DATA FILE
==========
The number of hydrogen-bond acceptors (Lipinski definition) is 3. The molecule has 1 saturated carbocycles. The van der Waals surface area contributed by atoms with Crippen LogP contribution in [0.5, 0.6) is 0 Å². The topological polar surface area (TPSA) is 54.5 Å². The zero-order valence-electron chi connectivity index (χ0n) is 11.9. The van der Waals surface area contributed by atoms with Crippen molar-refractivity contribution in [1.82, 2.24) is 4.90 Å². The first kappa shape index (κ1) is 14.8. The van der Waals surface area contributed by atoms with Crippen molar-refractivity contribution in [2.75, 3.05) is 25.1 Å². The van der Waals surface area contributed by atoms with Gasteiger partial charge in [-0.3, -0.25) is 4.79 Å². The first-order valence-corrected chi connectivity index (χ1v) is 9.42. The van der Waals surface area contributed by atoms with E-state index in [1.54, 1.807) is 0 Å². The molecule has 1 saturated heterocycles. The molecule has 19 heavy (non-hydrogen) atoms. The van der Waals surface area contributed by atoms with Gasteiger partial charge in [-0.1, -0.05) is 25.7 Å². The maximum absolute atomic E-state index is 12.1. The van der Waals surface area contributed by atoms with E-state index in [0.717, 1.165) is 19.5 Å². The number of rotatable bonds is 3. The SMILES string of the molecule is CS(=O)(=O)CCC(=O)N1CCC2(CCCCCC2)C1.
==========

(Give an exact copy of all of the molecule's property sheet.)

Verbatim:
The number of hydrogen-bond acceptors (Lipinski definition) is 3. The molecule has 1 saturated carbocycles. The van der Waals surface area contributed by atoms with Crippen LogP contribution in [0.5, 0.6) is 0 Å². The topological polar surface area (TPSA) is 54.5 Å². The zero-order valence-electron chi connectivity index (χ0n) is 11.9. The van der Waals surface area contributed by atoms with Crippen molar-refractivity contribution in [1.82, 2.24) is 4.90 Å². The first kappa shape index (κ1) is 14.8. The van der Waals surface area contributed by atoms with Crippen molar-refractivity contribution in [2.75, 3.05) is 25.1 Å². The van der Waals surface area contributed by atoms with Gasteiger partial charge in [-0.3, -0.25) is 4.79 Å². The first-order valence-corrected chi connectivity index (χ1v) is 9.42. The van der Waals surface area contributed by atoms with E-state index in [1.54, 1.807) is 0 Å². The molecule has 1 saturated heterocycles. The molecule has 19 heavy (non-hydrogen) atoms. The van der Waals surface area contributed by atoms with Gasteiger partial charge in [-0.1, -0.05) is 25.7 Å². The maximum absolute atomic E-state index is 12.1. The van der Waals surface area contributed by atoms with E-state index in [0.717, 1.165) is 19.5 Å². The number of rotatable bonds is 3. The SMILES string of the molecule is CS(=O)(=O)CCC(=O)N1CCC2(CCCCCC2)C1.